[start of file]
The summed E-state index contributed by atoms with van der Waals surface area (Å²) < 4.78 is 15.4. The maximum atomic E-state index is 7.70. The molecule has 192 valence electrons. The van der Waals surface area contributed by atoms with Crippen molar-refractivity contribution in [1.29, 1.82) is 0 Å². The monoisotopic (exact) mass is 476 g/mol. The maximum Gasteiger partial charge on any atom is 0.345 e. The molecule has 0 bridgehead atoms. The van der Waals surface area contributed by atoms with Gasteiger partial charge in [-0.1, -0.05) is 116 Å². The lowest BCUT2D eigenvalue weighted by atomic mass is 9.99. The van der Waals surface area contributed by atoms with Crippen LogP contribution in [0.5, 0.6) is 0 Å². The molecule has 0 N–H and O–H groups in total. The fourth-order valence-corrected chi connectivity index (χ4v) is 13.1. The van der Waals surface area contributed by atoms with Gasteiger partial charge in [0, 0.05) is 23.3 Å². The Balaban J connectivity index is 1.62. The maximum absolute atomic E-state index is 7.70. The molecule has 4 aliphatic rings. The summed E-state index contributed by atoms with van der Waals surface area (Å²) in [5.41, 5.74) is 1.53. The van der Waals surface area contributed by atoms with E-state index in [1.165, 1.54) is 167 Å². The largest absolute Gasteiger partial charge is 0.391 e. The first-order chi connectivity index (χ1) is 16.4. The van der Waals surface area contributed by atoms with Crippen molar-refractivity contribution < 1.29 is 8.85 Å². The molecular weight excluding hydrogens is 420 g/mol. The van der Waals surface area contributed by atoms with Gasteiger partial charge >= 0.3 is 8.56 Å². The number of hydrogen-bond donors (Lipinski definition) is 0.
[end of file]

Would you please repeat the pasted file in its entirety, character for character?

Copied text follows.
The summed E-state index contributed by atoms with van der Waals surface area (Å²) < 4.78 is 15.4. The maximum atomic E-state index is 7.70. The molecule has 192 valence electrons. The van der Waals surface area contributed by atoms with Crippen molar-refractivity contribution in [1.29, 1.82) is 0 Å². The monoisotopic (exact) mass is 476 g/mol. The maximum Gasteiger partial charge on any atom is 0.345 e. The molecule has 0 bridgehead atoms. The van der Waals surface area contributed by atoms with Gasteiger partial charge in [-0.1, -0.05) is 116 Å². The lowest BCUT2D eigenvalue weighted by atomic mass is 9.99. The van der Waals surface area contributed by atoms with Crippen LogP contribution in [0.5, 0.6) is 0 Å². The molecule has 0 N–H and O–H groups in total. The fourth-order valence-corrected chi connectivity index (χ4v) is 13.1. The van der Waals surface area contributed by atoms with Gasteiger partial charge in [0, 0.05) is 23.3 Å². The Balaban J connectivity index is 1.62. The maximum absolute atomic E-state index is 7.70. The molecule has 4 aliphatic rings. The summed E-state index contributed by atoms with van der Waals surface area (Å²) in [5.41, 5.74) is 1.53. The van der Waals surface area contributed by atoms with E-state index in [1.165, 1.54) is 167 Å². The largest absolute Gasteiger partial charge is 0.391 e. The first-order chi connectivity index (χ1) is 16.4. The van der Waals surface area contributed by atoms with Crippen molar-refractivity contribution < 1.29 is 8.85 Å². The molecular weight excluding hydrogens is 420 g/mol. The van der Waals surface area contributed by atoms with Gasteiger partial charge >= 0.3 is 8.56 Å². The number of hydrogen-bond donors (Lipinski definition) is 0.